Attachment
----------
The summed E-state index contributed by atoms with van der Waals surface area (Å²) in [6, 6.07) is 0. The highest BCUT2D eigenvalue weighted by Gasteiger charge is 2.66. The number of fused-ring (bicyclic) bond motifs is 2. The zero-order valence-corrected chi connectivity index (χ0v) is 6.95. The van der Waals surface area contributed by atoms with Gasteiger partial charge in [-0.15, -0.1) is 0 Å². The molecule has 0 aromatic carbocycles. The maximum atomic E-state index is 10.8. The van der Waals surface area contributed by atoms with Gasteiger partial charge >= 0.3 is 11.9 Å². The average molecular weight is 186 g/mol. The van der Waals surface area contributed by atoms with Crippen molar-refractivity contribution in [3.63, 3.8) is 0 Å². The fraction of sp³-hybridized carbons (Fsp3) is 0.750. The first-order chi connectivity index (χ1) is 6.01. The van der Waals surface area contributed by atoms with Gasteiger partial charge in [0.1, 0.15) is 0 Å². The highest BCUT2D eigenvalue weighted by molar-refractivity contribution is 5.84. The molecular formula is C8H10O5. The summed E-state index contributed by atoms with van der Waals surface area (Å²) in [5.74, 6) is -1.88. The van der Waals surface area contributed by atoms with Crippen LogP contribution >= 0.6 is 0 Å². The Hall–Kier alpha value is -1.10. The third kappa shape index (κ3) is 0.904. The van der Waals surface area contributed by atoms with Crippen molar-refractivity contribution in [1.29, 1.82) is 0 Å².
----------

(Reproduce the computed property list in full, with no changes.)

The summed E-state index contributed by atoms with van der Waals surface area (Å²) in [6, 6.07) is 0. The highest BCUT2D eigenvalue weighted by Gasteiger charge is 2.66. The number of fused-ring (bicyclic) bond motifs is 2. The zero-order valence-corrected chi connectivity index (χ0v) is 6.95. The van der Waals surface area contributed by atoms with Gasteiger partial charge in [-0.15, -0.1) is 0 Å². The molecule has 0 aromatic carbocycles. The maximum atomic E-state index is 10.8. The van der Waals surface area contributed by atoms with Gasteiger partial charge >= 0.3 is 11.9 Å². The average molecular weight is 186 g/mol. The van der Waals surface area contributed by atoms with Crippen molar-refractivity contribution in [3.63, 3.8) is 0 Å². The fraction of sp³-hybridized carbons (Fsp3) is 0.750. The first-order chi connectivity index (χ1) is 6.01. The van der Waals surface area contributed by atoms with Gasteiger partial charge in [0.1, 0.15) is 0 Å². The highest BCUT2D eigenvalue weighted by molar-refractivity contribution is 5.84. The molecular formula is C8H10O5. The summed E-state index contributed by atoms with van der Waals surface area (Å²) in [5.74, 6) is -1.88. The van der Waals surface area contributed by atoms with Crippen LogP contribution >= 0.6 is 0 Å². The Hall–Kier alpha value is -1.10. The third kappa shape index (κ3) is 0.904. The van der Waals surface area contributed by atoms with Crippen molar-refractivity contribution in [1.29, 1.82) is 0 Å².